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Menstrual Cycle 101 with an OB/GYN

by Dr. Staci Tanouye

OB/GYN Dr. Staci Tanouye explains each phase of the menstrual cycle.

Did you know your menstrual cycle could tell you a lot about your overall health? While I always suggest
patients track their periods, keeping a tab on how you feel the rest of the month can be just as
important. If it’s been some time since your last Sex Ed class or you just want to start paying more
attention to your cycle, here is what you need to know:

What is the Menstrual Cycle?

If you get a period, every month your body goes through what is called the “menstrual cycle,” a process
during which the body prepares for the possibility of pregnancy. The menstrual cycle can seem complex,
but U by Kotex® partnered with Simone Giertz to create a hands-on video to help demystify the amazing
process – watch it here! The cycle begins on the first day of regular flow of your period (does not include
spotting) and is counted up to the first day of your next period. The menstrual cycle includes two main

  • Follicular Phase – this phase starts on the first day of your period and ends with ovulation; the
    development of the egg takes place during this time

    • Includes the Menstrual Phase (days 1-5) – this begins when an egg from your previous
      cycle does not get fertilized, resulting in the shedding of thickened lining of the uterus
      (your period)

  • Luteal Phase – a decrease in hormones takes place if an egg has not been implanted; you may
    experience PMS symptoms in this phase

    • Ovulation Phase (day 14) – usually occurring around two weeks before menstruation, a
      mature egg is released from the surface of the ovary

Cycle Length

While the typical cycle is 28 days, length may vary for different people and can also change month-to
-month. Typically, a period is considered “regular” if it comes every 24 to 38 days. Both knowing the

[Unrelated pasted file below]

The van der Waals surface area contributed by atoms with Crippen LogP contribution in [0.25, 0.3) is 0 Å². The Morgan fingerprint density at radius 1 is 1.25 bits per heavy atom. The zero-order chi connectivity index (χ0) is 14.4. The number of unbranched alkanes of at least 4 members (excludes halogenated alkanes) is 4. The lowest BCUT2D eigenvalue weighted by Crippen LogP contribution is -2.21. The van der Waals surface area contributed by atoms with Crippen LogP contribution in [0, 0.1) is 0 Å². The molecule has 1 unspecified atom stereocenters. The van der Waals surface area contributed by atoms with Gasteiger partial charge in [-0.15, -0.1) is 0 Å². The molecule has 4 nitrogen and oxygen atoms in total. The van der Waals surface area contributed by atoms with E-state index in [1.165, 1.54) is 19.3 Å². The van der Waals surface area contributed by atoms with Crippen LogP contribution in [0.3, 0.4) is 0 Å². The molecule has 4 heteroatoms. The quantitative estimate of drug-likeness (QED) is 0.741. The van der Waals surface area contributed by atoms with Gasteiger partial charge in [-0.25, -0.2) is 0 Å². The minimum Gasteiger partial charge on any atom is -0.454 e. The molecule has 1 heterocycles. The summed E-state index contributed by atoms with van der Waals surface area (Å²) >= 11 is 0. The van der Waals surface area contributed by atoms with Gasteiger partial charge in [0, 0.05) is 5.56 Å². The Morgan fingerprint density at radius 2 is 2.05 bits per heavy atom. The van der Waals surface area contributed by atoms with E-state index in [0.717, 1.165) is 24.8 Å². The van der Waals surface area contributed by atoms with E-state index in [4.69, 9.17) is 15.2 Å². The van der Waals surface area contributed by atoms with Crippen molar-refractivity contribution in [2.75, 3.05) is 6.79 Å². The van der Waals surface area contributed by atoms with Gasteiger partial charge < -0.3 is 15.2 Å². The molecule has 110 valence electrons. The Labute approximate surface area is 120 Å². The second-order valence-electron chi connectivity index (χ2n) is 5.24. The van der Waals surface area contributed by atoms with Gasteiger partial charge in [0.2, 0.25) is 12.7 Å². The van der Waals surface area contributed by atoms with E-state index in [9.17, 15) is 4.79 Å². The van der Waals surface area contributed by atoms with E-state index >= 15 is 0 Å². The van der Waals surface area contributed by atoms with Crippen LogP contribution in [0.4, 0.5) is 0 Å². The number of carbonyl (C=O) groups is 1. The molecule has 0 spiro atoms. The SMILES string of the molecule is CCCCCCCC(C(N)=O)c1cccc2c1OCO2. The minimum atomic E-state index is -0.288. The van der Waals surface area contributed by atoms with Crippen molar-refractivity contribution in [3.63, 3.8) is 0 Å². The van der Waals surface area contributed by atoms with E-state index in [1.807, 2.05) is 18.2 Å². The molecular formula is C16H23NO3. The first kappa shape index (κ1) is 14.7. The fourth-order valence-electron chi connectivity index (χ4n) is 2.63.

exact time and day that your period will come, as well as not being able to pinpoint a specific date, is
considered normal.

How to Track

While there is a broad range of “normal,” tracking your period can help alert you of any abnormalities:

  • Cycle length – how long is typical for you and was it shorter or longer than usual?
  • Period flow – is your period normally heavy or light? Are you having to change your menstrual products more frequently? Was the consistency different (blood clots)?
  • Cramps – did you experience any pain and did it vary from your last period? Severe pain that prevents you from regular activities such as work and school is considered abnormal and can be treated. Cramps are caused by the powerful muscles of the uterus. To better understand the power of cramps, check out another hands-on video here.
  • Mood – how were your emotions during your period?

There are a variety of causes for irregularities in your cycle, including pregnancy, breast-feeding,
polycystic ovary syndrome (PCOS) and uterine fibroids. To learn how to regulate your cycle, contact your
health care provider. In addition, see a medical professional if you experience any of these issues:

  • Not pregnant and you do not get a period for 90 days
  • Bleeding for over seven days
  • Periods are less than 21 days or more than 35 days apart
  • Flow is so heavy you bleed through more than one menstrual product every hour
  • Severe pain during a period
  • Sudden fever or sick feeling after wearing a tampon

Author Summary Staci Tanouye, MD, OB-GYN is a physician in a private practice and an expert in
adolescent health, sexual health, reproductive health, and menopausal health. She has become one of
the leading gynecologists on social media with the mission to educate women and all people with vulvas
to love their bodies through knowledge and empowerment.

Sources Referenced :

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This is not intended to be medical advice. Everybody is different so please make sure to consult your physician if you're having issues. Do not delay or refrain from seeking professional medical advice from your physician because of something you have read on this site.